The complexity of the issue is also illustrated by the different findings of the two Scandinavian studies about fatherhood and risk. The new Danish report finds that "among fathers, a significant trend was observed of gradually reduced prostate cancer with increasing number of children" -- in other words, fatherhood was linked to an increased risk for prostate cancer, but fathering more children begins to bring that risk down again. In contrast, the earlier study found "no further change in risk associated with fathering of more than two children."

Dr. Otis Brawley, chief medical officer of the American Cancer Society, was less than impressed by the Copenhagen findings, however. Despite the large numbers, the result was "just barely statistically significant," Brawley said, and could be the result of pure chance.

In a study of this kind, he said, "you occasionally get something that is statistically significant but is not really significant biologically."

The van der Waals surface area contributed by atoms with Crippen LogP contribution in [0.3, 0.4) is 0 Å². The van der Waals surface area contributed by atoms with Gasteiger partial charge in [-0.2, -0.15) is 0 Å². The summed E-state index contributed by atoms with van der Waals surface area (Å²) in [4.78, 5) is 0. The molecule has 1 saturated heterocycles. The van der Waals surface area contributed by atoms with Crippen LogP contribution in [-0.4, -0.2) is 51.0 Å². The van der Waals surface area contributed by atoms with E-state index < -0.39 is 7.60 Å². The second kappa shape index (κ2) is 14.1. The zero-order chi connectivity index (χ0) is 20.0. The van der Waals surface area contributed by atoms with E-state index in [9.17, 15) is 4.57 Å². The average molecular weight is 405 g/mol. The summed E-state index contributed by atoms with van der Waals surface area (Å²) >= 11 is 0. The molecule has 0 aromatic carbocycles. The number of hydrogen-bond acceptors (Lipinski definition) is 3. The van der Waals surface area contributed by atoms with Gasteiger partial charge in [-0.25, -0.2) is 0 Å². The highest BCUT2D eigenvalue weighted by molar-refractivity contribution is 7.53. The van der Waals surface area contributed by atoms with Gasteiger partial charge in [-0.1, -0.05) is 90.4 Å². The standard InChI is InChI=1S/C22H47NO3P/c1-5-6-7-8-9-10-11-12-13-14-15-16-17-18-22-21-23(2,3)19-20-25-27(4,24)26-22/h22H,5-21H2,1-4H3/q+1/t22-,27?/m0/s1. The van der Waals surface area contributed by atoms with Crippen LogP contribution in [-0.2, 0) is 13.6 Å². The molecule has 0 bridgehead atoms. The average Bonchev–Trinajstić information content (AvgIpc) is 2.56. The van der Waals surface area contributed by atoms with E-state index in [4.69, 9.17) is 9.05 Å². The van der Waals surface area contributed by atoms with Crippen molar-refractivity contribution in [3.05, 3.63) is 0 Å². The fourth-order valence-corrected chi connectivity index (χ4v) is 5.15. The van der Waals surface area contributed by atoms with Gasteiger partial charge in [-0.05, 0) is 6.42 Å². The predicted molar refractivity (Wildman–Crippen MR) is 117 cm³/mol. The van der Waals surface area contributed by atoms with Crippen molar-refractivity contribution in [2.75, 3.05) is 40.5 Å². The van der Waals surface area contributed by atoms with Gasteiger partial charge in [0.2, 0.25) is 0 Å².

In any case, men shouldn't make decisions on fatherhood based on the study results, Brawley stressed. "I would never suggest to men that their wives not get pregnant so they don't get prostate cancer," he said. "Lack of fatherhood is not a strong preventive of prostate cancer."

Any relationship that does exist is probably very weak, Brawley said. "If there is a real correlation, I would like to know what the true cause is," he said. "I suspect we will never know."

More information

There's more on prostate cancer at the American Cancer Society.



SOURCES: Susan Harlap, M.D., professor, epidemiology, New York University, New York City; Otis Brawley, M.D., chief medical officer, American Cancer Society, Atlanta; Jan. 7, 2007, Cancer online


'/>"/>
Copyright©2008 ScoutNews,LLC.
All rights reserved  

Related medicine news :

1. Farming, Fatherhood Hallmarks of Men Who Live to 100
2. Fatherhood linked to prostate cancer risk
3. Patients with Medicaid and those lacking insurance have higher risk of advanced laryngeal cancer
4. New Study Reports High Injury Rates for Hotel Workers, Even Higher Rates for Women and Nonwhites
5. Hushed Genes Might Mean Higher Lung Cancer Risk
6. Higher death rates in kidney patients with newly recognized disease
7. Vulnerable groups are not at higher risk of physician-assisted death
8. Study Determines Breast-Specific Gamma Imaging Has Higher Specificity Than MRI in Patients With Equivocal Mammograms
9. In birds, expecting to mate leads to higher fertilization rates